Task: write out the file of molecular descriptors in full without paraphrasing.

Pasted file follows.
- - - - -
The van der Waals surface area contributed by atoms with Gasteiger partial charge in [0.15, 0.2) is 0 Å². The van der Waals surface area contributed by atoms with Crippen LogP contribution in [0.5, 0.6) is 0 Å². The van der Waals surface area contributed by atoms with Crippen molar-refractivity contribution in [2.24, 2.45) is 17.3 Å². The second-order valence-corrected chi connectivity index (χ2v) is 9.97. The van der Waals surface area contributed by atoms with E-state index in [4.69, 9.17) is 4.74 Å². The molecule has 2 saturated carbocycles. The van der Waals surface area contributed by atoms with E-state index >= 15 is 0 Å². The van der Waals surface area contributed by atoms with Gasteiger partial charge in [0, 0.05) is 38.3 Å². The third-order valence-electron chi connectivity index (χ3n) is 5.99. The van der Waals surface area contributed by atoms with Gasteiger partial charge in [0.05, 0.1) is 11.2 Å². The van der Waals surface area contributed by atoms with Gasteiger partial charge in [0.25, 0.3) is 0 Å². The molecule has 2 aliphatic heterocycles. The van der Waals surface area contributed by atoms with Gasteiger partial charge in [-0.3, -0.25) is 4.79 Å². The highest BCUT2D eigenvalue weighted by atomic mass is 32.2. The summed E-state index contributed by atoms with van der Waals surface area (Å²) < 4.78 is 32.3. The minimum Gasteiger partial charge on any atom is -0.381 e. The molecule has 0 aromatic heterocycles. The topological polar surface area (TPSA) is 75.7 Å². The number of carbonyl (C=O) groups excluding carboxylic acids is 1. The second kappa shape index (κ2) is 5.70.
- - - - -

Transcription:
The van der Waals surface area contributed by atoms with Gasteiger partial charge in [0.15, 0.2) is 0 Å². The van der Waals surface area contributed by atoms with Crippen LogP contribution in [0.5, 0.6) is 0 Å². The van der Waals surface area contributed by atoms with Crippen molar-refractivity contribution in [2.24, 2.45) is 17.3 Å². The second-order valence-corrected chi connectivity index (χ2v) is 9.97. The van der Waals surface area contributed by atoms with E-state index in [4.69, 9.17) is 4.74 Å². The molecule has 2 saturated carbocycles. The van der Waals surface area contributed by atoms with E-state index >= 15 is 0 Å². The van der Waals surface area contributed by atoms with Gasteiger partial charge in [0, 0.05) is 38.3 Å². The third-order valence-electron chi connectivity index (χ3n) is 5.99. The van der Waals surface area contributed by atoms with Gasteiger partial charge in [0.05, 0.1) is 11.2 Å². The van der Waals surface area contributed by atoms with Gasteiger partial charge in [0.25, 0.3) is 0 Å². The molecule has 2 aliphatic heterocycles. The van der Waals surface area contributed by atoms with Gasteiger partial charge in [-0.3, -0.25) is 4.79 Å². The highest BCUT2D eigenvalue weighted by atomic mass is 32.2. The summed E-state index contributed by atoms with van der Waals surface area (Å²) < 4.78 is 32.3. The minimum Gasteiger partial charge on any atom is -0.381 e. The molecule has 0 aromatic heterocycles. The topological polar surface area (TPSA) is 75.7 Å². The number of carbonyl (C=O) groups excluding carboxylic acids is 1. The second kappa shape index (κ2) is 5.70.